Bas van Abel: ′We′re suffering from electronic anorexia′ | Business| Economy and finance news from a German perspective | DW | 26.09.2018
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Bas van Abel: 'We're suffering from electronic anorexia'

Fairphone founder Bas van Abel has won the Schwab Foundation's Social Entrepreneur of the Year Award. In a DW interview, he says his company's impact is much bigger than just the ethical green phones it sells.

Modern smartphone production is notoriously bad for the environment and many of the people who work along the supply chain. In 2013, Fairphone set out to change that with a phone that uses recycled raw materials instead of conflict minerals wherever possible. It is produced in factories with good working conditions and can easily be repaired to assure a longer lifespan than conventional smartphones. Now the company's founder Bas van Abel (pictured above) has been honored with the Schwab Foundation's Social Entrepreneur of the Year Award. DW met him in New York.

DW: In what sense does the idea of the Fairphone have something to do with social entrepreneurship?

Bas van Abel: I think in every aspect. For me, social entrepreneurship has to do with sustainability: On the one hand, making sure you look at the materials you use, longevity of the products but also at the impact it has in the supply chain on working conditions. You know, making a phone involves a lot of people in the world. There are so many components that go into a phone, made by thousands of factories. There are more than 60 minerals in there, being mined all around the world and not in very good conditions. So yes, you can make improvements in the supply chain of electronics and we do that with a phone.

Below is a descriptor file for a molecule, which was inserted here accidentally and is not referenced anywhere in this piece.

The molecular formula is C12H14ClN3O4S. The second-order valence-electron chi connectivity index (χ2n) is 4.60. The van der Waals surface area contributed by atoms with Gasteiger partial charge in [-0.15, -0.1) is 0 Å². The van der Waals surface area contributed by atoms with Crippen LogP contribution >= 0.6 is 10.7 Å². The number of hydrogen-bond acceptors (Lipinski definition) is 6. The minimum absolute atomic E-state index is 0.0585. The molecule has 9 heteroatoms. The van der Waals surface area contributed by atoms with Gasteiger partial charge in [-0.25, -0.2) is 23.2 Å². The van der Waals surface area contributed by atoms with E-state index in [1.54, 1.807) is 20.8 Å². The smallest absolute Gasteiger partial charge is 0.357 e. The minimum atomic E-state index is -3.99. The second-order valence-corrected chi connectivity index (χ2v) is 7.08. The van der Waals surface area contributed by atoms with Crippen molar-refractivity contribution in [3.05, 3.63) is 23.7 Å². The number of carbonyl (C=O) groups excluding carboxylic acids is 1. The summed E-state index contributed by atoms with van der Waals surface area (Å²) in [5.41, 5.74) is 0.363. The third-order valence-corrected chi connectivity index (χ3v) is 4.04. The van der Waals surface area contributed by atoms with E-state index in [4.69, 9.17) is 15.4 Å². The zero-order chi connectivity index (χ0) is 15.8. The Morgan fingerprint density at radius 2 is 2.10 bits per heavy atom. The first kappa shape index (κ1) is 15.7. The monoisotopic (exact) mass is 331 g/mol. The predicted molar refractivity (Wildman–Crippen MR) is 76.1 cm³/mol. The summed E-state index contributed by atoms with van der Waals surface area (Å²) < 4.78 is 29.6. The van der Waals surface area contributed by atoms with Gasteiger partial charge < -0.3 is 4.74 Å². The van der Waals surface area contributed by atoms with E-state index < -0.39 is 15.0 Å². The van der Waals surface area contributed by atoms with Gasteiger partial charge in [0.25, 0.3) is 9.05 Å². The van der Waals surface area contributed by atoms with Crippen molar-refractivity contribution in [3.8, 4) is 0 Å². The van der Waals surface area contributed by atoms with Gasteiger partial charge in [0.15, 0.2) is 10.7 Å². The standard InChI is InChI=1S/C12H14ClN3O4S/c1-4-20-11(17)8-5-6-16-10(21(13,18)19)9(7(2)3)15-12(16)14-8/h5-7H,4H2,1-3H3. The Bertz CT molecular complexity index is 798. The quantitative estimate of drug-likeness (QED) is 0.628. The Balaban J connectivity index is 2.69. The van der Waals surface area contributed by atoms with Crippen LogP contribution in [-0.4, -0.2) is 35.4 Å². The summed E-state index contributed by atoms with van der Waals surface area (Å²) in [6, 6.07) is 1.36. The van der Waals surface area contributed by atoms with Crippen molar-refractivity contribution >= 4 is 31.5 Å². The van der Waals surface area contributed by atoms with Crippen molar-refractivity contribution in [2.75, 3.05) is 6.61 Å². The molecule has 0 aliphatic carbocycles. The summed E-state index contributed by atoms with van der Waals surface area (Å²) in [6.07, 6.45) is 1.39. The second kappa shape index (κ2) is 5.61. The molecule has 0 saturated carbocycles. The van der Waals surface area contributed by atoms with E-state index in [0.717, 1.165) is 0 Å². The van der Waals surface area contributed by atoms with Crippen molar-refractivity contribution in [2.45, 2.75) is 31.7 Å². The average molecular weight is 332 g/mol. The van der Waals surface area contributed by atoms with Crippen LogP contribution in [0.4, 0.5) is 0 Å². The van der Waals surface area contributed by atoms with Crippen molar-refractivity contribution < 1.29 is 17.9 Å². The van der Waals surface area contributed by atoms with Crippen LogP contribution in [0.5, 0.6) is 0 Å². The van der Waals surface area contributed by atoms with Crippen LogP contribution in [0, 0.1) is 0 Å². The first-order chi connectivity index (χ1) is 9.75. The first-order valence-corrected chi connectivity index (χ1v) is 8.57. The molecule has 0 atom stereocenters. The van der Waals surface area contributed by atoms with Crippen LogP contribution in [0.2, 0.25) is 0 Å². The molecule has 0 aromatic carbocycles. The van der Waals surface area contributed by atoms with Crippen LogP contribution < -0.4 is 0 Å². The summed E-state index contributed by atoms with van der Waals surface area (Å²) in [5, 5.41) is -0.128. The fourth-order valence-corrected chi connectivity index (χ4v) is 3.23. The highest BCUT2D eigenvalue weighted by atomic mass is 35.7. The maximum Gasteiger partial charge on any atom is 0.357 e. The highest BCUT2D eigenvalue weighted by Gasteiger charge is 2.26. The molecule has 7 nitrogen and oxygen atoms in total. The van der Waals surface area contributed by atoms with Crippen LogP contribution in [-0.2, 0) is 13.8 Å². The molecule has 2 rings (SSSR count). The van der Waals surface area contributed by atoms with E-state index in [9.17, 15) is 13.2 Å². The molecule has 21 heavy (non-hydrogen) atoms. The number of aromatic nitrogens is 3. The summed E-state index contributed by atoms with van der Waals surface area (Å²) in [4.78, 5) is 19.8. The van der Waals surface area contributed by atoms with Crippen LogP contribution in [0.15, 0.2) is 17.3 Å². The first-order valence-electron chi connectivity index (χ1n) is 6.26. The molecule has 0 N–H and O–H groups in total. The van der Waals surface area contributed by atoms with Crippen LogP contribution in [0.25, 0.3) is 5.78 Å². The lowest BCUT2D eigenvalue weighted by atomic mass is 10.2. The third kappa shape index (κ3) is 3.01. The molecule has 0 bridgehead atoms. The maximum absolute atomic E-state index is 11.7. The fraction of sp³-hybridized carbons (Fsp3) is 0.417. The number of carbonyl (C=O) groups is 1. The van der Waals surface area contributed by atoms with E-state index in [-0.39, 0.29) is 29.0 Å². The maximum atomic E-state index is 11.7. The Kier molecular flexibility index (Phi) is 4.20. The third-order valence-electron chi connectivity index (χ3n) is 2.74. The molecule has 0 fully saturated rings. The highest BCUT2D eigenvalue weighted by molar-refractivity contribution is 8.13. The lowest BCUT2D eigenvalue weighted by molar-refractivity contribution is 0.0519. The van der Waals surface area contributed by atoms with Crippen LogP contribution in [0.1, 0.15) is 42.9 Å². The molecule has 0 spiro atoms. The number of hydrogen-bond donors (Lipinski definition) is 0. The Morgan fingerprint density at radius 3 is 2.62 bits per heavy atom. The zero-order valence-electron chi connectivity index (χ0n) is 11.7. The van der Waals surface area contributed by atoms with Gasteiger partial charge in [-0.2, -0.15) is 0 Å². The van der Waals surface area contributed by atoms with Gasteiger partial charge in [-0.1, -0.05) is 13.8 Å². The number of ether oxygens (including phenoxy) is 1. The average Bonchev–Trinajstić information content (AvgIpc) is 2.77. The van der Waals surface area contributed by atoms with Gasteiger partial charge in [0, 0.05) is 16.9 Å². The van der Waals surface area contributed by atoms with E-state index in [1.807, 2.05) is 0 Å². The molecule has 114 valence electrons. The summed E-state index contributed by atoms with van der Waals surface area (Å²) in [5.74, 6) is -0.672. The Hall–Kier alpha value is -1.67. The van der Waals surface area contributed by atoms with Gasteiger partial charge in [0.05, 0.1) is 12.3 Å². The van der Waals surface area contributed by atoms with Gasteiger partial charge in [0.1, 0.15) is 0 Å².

What makes the Fairphone so different?

First of all, there is the design. We believe in designing the phone so you can use it longer. In terms of impact, think of this simple calculation: If you use your phone twice as long, you only need to produce half as many phones. That might not be good for your business model, if your business model is selling phones. Then you also have to rethink how to operate as a business and I think that is really core to social enterprises — that it is not just about putting as many products on the market as possible.

So we designed our phone in such a way that we can easily replace parts. The screen, for example. So if you drop the phone and the screen breaks, you can replace it yourself. That goes for all the components of the phone that might break over time. So we make it really easy for people to repair the phone and keep it longer. The effect of that is less waste, less production, and in the end it's more sustainable.

The other thing is the sourcing of raw materials. Take the Democratic Republic of Congo, for example. We use conflict-free minerals from areas, which are prone to conflict. So we don't go to Australia and say, it's conflict free. We actually go to the Congo where we are active in setting up programs around improving working conditions and tracking and tracing minerals that we use in the phone. We do the same in Uganda.

picture of the interior of a Fairphone

Since its launch in 2013, Bas van Abel's Fairphone has won many awards including the German Environment Award, the UN Momentum for Change Award and the European Business Award for the Environment.